PRIMS Full-text transcription (HTML)

FOURE PROPOSITIONS PROPOUNDED. By the ROYALISTS in the City OF OXFORD TO The Officers and Souldiers under command of his Excellency Sir THOMAS FAIRFAX. concerning their proceedings in this pre­ſent Deſigne.

Together with the Reſolution of the ſaid Army towards the City of London, and their further Deſires concerning the Kings Majeſties Royall Perſon.

London Printed for G. Cotton, 1647.



IN my laſt I promiſed to ſend you by the next an account of the proceedings and reſolutions of the Army, together with their intention and determination concerning their neerer approach towards your City: I have here ſent you an exact Narrative of the whole buſineſſe, viz. The Generall hath declared to the London Committee, that the Army intends no evill againſt that renow­ned City, no violation to the priviledges of Parliament, nor to be Agitators in any thing which may prove prejudiciall to the City, but deſire that their grievances formerly declared may be ſpeedily redreſled, juſtice executed, and the Kingdome ſetled, and up­on Monday laſt in the afternoon the Com­mittee of Aldermen and Common councell returned with an Anſwer from the Officers and Souldiers in the Army, to a Letter ſent from the Lord Mayor and Aldermen by the ſaid Committee, which was to this effect, That they may no longer be the diſ-ſatisfa­ction of friends, nor the ſubject of their ene­mies malice.

They as formerly, relate the cauſe of their not disbanding, and going for Ireland. 1. That the houſes be ſpeedily porged. That thoſe that have wronged them and the Kingdom may ſpeedily be brought to a tryall, and ju­ſtice executed upon them. Declaring, that very ſpeedily they will nominate ſome members in the Houſe of Commons, who have vnjuſtly ſcandalized the Army, & that they will proceed to particulars, in relation to their former actions.

They further deſire, that the Kings Maje­ſty and his Royall poſterity may be conſi­dered in their rights, declaring alſo, that they ſhall be carefull of the preſervation of His Majeſties Royall perſon. This is the effect of the anſwer returned by his Excellency for Thomas Fairfax, to the Committee of Al­dermen and Common-councel of London.

I ſhal now give you a hint or two of the preſent actions of the army, by ſetting forth their fair uſage to the Country people, and their gallant demeanour to all paſſengers whatſoever.

One thing I had almoſt forgot (being a paſſage very remarkable) ſome particulars have been intimated for tender conſciences, without any licentious liberty to thoſe who live civil. His Excellency hath alſo declared that he cannot well remove his quarters 40 miles diſtance from London. Por the reſt, I refer you to the incloſed.


UPon the cloſe of the fore going pa­per, I received a Copy of ſome cer­tain propoſitions, diſpierced amongſt the Souldiery, which came from Oxford (as ſome ſay) but not ſubſcribed by any hand or name a Copy of which I ſhall here preſent unto you as followeth:

Certain Propoſitions propoſed by divers Roya­liſts within the City of Oxford, to the Soul­diery under command of his Excellency Sir Thomas Fairfax, concerning their preſent de­ſign againſt the City of London.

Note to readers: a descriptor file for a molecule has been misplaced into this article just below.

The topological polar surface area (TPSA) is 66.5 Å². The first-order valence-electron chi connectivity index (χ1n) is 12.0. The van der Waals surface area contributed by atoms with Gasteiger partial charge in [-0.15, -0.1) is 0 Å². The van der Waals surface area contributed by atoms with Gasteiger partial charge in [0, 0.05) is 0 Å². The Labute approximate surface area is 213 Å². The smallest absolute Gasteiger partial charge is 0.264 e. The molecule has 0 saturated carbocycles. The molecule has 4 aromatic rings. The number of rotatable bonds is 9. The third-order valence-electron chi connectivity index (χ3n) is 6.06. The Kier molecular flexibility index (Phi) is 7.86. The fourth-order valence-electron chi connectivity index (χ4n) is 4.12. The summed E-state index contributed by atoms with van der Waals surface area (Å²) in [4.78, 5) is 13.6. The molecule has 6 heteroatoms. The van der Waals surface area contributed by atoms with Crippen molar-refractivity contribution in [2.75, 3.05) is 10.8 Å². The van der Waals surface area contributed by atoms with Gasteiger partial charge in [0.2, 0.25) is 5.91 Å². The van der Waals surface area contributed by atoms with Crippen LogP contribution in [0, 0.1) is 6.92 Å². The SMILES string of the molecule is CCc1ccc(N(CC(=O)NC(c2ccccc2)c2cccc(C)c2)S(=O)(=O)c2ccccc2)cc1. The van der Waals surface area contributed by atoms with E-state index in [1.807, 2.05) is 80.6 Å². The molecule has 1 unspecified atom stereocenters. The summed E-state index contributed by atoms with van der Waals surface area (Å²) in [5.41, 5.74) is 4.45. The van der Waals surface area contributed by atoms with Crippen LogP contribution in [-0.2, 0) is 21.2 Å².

1. That you will be pleaſed to take it in­to ſerious conſiderrtion, the great danger that is likely to befall this poore Kindom, if once (again) involved in a ſecond warre, the ſword bath of late bin (almoſt drunk in bloud, which if once drawn again would have its full fill.

2. That ſome meanes may be uſed for a happy compoſure of all differences, now in diſpence betwixt the Honourable Houſes of Parliament aſſembled at Weſtminſter, and the Souldiery under command of his Excellen­cy ſir Thomas Fairfax.

3. Experience may tell you (if you do not know it) that wars are quickly begun, but not ſo ſoon ended, that it is dangerous to begin a new war, eſpecially with thoſe who have aſſiſted you in the late war againſt the common-enemy of the Kingdome.

But (indeed) it is ſaid, that the army wil not ſight againſt the City, unleſſe it firſt begin with them: if the City begin the Fight the City is undone: if the Army be­gin the Fight they are undone. For certain­ly, revenge will fall from Heaven, upon that party that ſhall do ſo wickedly as to begin a new warre.

But it is hoped, (by us who pray for the welfare of our King and Country, and the peace and tranquility of this our Native Kingdome) that if the City and the Army ſhould be in the field neere each other, that they will be ſo wiſe as not to fight, but as friends to ſalute and embrace each other.

4. Conſider what a long and chargeable war the laſt was, with the loſſe of many thouſands of innocent ſouls, and yet few the better, but all the whole Kingdome much the worſe Certainly no true-born Engliſh­man (that wiſhes well to the peace and wel­fare of his King and Country) would be ſo void of reaſon, as to be Inſtruments to in­volve their native Country in a ſecond war, but ſuch as have gotten by the old.

Thus have I given you an exact account of the preſent proceedings in the Army, and one thing I can aſſure you, that the Souldie­ry are very unwilling to engage in a new warre; ſo that I hope, there will be a gallant compoſure of things betwixt the Parlia­ment, City, and Army. But time calling me to a period, I remain

Your affectionate friend, R. Neale.

About this transcription